President Laura Chinchilla is using an innovative approach to address her central campaign promise of increased citizen security: she’s asking citizens themselves to help draw the roadmap.
Last Wednesday at the Children’s Museum in downtown San José, with over 400 people in attendance, she inaugurated Polsepaz, a process of developing an “Integral and Sustainable Citizen Security Policy and the Promotion of Social Peace in Costa Rica.”
The process is being coordinated by the United Nations Development Program (UNDP) and involves town meeting-type sessions throughout the country, as well as workshops and a variety of other channels, to collect public opinion.
People can give input on the topic over the next month via a telephone line (800-444-4444), a Facebook page (PolsepazSeguridad Ciudadana), an e-mail address (firstname.lastname@example.org) and a page on the UNDP website with questions open for comment, documents and other information related to the issue of citizen security and the consultation process (www.pnud.or.cr).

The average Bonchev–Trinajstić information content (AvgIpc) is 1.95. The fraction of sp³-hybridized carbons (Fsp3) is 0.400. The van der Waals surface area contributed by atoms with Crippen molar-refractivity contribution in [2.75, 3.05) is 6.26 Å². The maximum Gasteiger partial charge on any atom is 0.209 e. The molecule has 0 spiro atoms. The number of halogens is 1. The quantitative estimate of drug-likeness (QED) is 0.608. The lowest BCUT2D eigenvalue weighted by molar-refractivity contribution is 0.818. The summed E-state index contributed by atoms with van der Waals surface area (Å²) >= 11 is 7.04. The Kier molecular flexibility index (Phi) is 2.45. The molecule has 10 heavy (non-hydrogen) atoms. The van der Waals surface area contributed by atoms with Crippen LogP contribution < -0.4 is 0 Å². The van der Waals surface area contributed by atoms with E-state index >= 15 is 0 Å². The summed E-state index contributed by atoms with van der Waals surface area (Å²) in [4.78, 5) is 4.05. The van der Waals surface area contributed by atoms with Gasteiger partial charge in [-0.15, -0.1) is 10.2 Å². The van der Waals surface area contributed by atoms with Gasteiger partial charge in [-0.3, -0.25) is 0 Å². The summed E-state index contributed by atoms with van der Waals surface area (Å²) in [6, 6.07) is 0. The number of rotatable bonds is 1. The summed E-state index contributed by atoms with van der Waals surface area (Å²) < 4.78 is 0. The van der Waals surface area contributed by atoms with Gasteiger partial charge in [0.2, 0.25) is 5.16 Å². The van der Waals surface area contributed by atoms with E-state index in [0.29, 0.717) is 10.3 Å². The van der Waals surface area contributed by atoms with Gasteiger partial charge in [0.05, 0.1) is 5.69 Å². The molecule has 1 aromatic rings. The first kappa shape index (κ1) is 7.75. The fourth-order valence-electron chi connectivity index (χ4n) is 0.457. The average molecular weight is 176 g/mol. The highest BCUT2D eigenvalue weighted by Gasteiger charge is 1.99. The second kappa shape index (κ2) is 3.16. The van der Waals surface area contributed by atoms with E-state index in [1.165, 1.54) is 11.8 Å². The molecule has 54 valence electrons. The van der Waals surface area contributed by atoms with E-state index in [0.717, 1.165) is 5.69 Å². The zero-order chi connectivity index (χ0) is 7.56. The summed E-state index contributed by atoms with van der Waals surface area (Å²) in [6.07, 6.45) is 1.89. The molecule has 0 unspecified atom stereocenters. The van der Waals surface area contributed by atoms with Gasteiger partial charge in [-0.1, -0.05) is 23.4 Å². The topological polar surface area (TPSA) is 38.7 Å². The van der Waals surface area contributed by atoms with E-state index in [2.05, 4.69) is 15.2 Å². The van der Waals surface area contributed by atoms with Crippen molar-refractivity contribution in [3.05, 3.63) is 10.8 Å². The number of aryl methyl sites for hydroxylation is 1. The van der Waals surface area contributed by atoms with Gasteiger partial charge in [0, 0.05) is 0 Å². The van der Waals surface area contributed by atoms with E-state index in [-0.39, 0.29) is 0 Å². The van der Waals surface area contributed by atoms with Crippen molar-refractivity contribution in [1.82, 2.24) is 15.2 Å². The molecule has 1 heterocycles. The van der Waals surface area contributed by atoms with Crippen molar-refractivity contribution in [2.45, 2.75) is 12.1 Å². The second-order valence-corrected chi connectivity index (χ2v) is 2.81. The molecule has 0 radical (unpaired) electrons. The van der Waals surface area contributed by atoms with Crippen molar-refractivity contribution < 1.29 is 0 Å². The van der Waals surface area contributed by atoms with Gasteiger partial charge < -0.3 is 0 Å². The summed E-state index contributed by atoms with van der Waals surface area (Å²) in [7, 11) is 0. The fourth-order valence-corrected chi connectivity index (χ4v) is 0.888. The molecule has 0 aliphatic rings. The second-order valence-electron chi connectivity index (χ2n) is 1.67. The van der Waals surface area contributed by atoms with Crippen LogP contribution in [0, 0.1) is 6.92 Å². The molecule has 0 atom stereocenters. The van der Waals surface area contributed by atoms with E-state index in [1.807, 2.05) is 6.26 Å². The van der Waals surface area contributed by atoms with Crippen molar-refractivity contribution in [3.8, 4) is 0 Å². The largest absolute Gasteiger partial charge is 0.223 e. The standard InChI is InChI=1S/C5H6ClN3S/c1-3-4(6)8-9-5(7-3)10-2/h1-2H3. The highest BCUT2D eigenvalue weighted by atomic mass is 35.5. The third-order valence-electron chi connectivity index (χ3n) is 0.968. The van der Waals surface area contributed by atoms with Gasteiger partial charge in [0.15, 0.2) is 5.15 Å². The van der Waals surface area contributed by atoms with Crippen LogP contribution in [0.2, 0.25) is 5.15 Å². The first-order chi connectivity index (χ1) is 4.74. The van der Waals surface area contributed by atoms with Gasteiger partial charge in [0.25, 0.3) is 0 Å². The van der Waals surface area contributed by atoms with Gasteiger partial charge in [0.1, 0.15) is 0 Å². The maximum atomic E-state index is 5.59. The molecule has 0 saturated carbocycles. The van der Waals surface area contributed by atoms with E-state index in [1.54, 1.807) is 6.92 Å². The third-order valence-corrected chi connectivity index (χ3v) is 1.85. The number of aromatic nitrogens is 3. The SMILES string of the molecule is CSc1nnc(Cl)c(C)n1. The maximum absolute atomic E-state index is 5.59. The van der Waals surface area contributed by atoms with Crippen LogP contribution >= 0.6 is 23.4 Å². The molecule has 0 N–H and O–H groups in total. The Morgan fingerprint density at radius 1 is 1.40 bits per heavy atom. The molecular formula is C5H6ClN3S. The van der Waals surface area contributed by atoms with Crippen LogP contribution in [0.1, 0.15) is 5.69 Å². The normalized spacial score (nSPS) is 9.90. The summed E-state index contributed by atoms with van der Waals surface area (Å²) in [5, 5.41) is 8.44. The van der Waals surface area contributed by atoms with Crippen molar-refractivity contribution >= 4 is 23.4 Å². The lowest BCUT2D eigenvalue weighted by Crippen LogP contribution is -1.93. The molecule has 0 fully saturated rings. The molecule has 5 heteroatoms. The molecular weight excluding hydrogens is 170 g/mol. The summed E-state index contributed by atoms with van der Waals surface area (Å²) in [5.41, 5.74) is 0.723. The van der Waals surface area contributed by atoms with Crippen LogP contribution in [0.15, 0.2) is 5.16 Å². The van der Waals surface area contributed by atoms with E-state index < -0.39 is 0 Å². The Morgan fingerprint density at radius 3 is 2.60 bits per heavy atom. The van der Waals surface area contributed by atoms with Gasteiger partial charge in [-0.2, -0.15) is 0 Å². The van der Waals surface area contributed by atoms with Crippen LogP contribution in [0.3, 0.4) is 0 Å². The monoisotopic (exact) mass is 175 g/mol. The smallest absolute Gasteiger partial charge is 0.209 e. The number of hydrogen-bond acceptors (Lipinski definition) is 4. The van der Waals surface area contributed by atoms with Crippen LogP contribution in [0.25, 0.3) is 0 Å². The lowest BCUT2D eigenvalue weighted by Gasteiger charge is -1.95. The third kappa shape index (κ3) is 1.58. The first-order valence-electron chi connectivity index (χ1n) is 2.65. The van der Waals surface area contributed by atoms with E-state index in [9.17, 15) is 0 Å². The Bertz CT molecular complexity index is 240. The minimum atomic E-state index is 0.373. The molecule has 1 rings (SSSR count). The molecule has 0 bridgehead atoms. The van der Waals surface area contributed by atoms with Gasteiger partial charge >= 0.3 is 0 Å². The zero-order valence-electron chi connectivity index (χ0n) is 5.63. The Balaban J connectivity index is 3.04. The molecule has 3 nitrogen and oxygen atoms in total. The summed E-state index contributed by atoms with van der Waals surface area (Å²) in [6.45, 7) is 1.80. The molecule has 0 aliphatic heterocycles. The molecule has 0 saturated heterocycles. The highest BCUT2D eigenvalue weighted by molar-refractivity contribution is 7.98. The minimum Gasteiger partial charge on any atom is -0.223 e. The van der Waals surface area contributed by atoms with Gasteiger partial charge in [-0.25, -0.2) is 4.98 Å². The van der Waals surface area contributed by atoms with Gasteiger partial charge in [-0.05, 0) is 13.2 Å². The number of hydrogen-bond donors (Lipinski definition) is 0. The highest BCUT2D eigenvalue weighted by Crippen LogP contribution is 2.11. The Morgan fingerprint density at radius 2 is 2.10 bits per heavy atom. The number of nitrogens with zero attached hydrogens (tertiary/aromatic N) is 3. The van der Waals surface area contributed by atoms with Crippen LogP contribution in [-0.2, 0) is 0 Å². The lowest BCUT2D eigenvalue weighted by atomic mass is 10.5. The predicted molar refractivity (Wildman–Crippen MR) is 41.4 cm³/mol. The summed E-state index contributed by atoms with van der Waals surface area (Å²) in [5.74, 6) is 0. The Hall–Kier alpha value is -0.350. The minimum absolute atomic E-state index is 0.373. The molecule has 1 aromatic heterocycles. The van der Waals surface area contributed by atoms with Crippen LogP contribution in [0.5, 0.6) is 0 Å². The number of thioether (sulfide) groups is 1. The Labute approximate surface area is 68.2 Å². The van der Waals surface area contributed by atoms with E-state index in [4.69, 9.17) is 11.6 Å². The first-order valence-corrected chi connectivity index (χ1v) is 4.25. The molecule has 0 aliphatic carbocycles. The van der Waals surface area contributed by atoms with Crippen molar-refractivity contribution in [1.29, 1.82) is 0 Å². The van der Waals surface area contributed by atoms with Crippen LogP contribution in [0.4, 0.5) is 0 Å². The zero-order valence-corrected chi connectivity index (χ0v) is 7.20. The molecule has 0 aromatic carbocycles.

The UNDP is applying expertise in promoting citizens’ participation in developing security plans and programs gained in similar processes held in El Salvador, Guatemala, and Brazil.
The idea is to bring citizen security measures in line with the democratic aspirations of the country. As the 2009-2010 UNDP Human Development Report states, “Citizen security and justice systems that are intelligent and respectful of the democratic state provide for more genuine and solid security.”